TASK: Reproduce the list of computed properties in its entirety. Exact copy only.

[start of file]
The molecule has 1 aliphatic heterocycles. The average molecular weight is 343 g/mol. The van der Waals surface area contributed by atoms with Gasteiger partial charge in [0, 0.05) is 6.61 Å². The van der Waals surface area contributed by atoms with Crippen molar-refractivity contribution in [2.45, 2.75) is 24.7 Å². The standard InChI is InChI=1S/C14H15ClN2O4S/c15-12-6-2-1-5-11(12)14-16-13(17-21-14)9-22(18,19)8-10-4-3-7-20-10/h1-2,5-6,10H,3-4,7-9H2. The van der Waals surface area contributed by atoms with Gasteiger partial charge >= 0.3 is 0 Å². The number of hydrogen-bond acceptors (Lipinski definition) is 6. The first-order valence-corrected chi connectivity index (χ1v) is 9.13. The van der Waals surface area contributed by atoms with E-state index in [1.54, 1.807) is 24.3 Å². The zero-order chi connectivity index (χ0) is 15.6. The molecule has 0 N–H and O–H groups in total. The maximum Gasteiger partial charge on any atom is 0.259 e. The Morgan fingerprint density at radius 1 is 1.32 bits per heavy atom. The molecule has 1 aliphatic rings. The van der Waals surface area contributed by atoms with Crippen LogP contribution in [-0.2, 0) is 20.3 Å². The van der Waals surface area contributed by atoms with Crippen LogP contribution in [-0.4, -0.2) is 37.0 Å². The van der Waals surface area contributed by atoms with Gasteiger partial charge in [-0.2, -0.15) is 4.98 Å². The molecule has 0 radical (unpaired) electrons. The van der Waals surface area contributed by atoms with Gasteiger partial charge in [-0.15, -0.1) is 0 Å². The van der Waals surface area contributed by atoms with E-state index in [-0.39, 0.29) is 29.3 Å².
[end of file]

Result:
The molecule has 1 aliphatic heterocycles. The average molecular weight is 343 g/mol. The van der Waals surface area contributed by atoms with Gasteiger partial charge in [0, 0.05) is 6.61 Å². The van der Waals surface area contributed by atoms with Crippen molar-refractivity contribution in [2.45, 2.75) is 24.7 Å². The standard InChI is InChI=1S/C14H15ClN2O4S/c15-12-6-2-1-5-11(12)14-16-13(17-21-14)9-22(18,19)8-10-4-3-7-20-10/h1-2,5-6,10H,3-4,7-9H2. The van der Waals surface area contributed by atoms with Gasteiger partial charge >= 0.3 is 0 Å². The number of hydrogen-bond acceptors (Lipinski definition) is 6. The first-order valence-corrected chi connectivity index (χ1v) is 9.13. The van der Waals surface area contributed by atoms with E-state index in [1.54, 1.807) is 24.3 Å². The zero-order chi connectivity index (χ0) is 15.6. The molecule has 0 N–H and O–H groups in total. The maximum Gasteiger partial charge on any atom is 0.259 e. The Morgan fingerprint density at radius 1 is 1.32 bits per heavy atom. The molecule has 1 aliphatic rings. The van der Waals surface area contributed by atoms with Crippen LogP contribution in [-0.2, 0) is 20.3 Å². The van der Waals surface area contributed by atoms with Crippen LogP contribution in [-0.4, -0.2) is 37.0 Å². The van der Waals surface area contributed by atoms with Gasteiger partial charge in [-0.2, -0.15) is 4.98 Å². The molecule has 0 radical (unpaired) electrons. The van der Waals surface area contributed by atoms with Gasteiger partial charge in [-0.15, -0.1) is 0 Å². The van der Waals surface area contributed by atoms with E-state index in [-0.39, 0.29) is 29.3 Å².